Can social media affect your divorce?

Social media is making a big impact in today’s society in more ways than one. In 2010, the American Academy of Matrimonial Lawyers found 81 percent of divorce attorneys agreed they had seen an increase in divorce cases with social media-based evidence. Even though Georgia is a no-fault divorce state, certain evidence on social media can affect your divorce case.

Social Media’s Impact on Money in Divorce

Few social media users take the time to evaluate how much information they are giving away when they post to their accounts. During a divorce, both spouses must be honest about their finances and reveal any personal accounts, holdings, or assets.

Watching a spouse’s social media account could reveal purchases that you were unaware of and cannot account for in joint bank accounts. It can also show a track record of wanton spending or even illegal activity.

Another important thing to look for in regards to unfaithful spending is discrepancies between what your spouse said she was doing and what social accounts say. Your wife could have posted she was going on a business trip, but her social accounts show a vacation with friends to Europe. If your financials do not reflect a trip to Europe, it might be a sign she has alternative sources of income she is not disclosing.

Social Media Can Reveal Adultery

Adultery is one of Georgia’s 12 grounds for divorce that you can use in a divorce. Facebook conversations, direct Tweets, dating profiles, and online purchases are just a few ways you can catch a cheating spouse using social media and the Internet.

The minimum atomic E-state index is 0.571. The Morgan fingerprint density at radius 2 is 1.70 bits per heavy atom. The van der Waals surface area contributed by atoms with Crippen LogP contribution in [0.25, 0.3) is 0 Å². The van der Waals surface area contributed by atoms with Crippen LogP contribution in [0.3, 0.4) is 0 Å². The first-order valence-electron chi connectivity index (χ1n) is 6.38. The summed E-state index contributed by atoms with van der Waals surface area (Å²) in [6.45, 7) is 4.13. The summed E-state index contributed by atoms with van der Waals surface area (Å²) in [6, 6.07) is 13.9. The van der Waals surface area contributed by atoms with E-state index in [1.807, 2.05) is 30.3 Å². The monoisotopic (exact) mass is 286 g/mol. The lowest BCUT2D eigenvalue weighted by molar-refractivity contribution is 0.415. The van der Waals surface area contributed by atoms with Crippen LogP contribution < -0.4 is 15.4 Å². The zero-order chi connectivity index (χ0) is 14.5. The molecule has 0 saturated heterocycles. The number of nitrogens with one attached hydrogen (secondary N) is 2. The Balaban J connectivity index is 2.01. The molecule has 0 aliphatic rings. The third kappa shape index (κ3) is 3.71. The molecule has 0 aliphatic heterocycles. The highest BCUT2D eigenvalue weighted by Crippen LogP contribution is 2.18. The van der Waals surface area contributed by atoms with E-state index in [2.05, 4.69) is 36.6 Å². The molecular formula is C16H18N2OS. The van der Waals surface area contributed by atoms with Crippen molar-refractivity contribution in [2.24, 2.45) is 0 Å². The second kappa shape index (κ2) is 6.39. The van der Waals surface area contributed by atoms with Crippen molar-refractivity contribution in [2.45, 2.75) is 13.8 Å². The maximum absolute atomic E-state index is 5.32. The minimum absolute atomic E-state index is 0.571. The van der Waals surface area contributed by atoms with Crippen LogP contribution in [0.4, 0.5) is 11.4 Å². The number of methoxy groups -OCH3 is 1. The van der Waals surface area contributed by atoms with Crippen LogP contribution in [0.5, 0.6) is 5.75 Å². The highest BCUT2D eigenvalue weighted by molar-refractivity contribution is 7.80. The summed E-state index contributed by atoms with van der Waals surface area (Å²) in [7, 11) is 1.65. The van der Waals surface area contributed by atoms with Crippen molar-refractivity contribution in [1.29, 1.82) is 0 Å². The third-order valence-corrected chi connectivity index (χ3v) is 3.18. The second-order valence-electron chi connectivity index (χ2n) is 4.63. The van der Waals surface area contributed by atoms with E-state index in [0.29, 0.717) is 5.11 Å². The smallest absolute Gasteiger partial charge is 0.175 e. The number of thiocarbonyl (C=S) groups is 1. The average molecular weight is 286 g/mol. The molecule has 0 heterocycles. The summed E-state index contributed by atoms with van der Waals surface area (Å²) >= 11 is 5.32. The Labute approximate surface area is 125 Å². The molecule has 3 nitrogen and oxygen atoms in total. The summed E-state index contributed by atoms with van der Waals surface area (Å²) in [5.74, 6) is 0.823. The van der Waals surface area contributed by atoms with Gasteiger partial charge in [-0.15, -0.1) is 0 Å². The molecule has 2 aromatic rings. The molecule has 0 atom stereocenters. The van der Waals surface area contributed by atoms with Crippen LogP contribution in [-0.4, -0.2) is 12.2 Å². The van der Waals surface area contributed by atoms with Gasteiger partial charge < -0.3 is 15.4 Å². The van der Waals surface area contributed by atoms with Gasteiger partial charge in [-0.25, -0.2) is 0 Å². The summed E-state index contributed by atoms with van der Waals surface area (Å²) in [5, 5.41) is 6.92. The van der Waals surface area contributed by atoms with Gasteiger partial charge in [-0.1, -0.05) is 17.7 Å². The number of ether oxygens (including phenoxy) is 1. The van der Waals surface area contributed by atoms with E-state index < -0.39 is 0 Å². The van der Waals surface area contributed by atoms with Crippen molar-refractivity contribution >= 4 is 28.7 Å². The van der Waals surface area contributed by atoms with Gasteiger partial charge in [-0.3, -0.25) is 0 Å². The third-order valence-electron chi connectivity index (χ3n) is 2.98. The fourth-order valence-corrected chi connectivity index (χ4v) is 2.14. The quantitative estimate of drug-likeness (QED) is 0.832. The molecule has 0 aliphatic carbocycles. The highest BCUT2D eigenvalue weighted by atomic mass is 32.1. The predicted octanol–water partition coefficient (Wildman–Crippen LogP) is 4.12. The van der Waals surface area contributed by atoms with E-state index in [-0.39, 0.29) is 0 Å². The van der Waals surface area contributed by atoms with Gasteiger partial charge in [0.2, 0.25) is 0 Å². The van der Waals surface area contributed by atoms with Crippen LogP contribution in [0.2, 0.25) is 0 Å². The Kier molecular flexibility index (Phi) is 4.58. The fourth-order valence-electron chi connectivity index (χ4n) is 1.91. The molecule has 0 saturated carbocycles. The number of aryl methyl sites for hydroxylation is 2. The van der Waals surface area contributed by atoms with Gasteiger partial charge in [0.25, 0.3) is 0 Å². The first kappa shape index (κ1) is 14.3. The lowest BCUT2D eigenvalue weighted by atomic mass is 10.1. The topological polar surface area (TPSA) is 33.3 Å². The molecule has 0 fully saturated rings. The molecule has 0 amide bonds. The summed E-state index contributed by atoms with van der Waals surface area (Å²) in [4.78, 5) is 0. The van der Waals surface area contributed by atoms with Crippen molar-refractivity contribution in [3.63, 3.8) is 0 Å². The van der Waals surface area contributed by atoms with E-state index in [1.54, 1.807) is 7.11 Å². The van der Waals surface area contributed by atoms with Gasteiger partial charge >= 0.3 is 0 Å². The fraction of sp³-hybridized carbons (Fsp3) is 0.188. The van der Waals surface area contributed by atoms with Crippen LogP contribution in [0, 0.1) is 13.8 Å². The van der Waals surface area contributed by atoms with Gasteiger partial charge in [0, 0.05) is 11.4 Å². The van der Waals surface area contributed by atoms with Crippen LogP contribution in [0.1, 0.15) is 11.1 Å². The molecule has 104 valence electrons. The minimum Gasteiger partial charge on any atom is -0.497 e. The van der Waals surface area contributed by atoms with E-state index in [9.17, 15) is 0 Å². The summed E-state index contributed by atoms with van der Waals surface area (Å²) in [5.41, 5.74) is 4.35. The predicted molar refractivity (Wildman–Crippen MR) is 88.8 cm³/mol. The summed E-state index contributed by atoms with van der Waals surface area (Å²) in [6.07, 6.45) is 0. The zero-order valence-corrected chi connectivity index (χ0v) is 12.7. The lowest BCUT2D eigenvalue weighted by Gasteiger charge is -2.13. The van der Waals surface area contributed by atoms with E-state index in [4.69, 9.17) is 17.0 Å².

If courts find a spouse guilty of adultery, they will automatically bar that spouse from seeking alimony. The alimony bar is a great benefit, as it protects the faithful spouse from having to pay a dishonest ex.

Inappropriate Behavior on Social Media Can Reflect Parenting Skills

Determining child custody in Georgia revolves around doing what is in the child’s best interests. Family law judges will look at each parent’s income and living situation and compare it with the child’s needs. They will favor custody agreements where children are most likely to get the love and attention they need to thrive.

The following factors can sway a judge’s opinion of a parent’s ability to care for their child:

  • Excessive drinking
  • Regular partying
  • Drug use
  • Criminal activity
  • Abusive content

Reminders About Social Media Use Before and During Divorce

A 2014 study by Pew Internet research group revealed that 67 percent of married Internet users share at least one password with a spouse. Before you discuss divorce with your spouse, you may want to consider changing your passwords for everything from your Facebook to your Amazon account.

Remember that anyone can see what you post and a private account is never totally private.

Make sure you have a divorce attorney who knows the best ways to leverage and protect against evidence from social media. Contact the Gwinnett County family law attorneys at The Ward Law Firm today at 770-383-1973.

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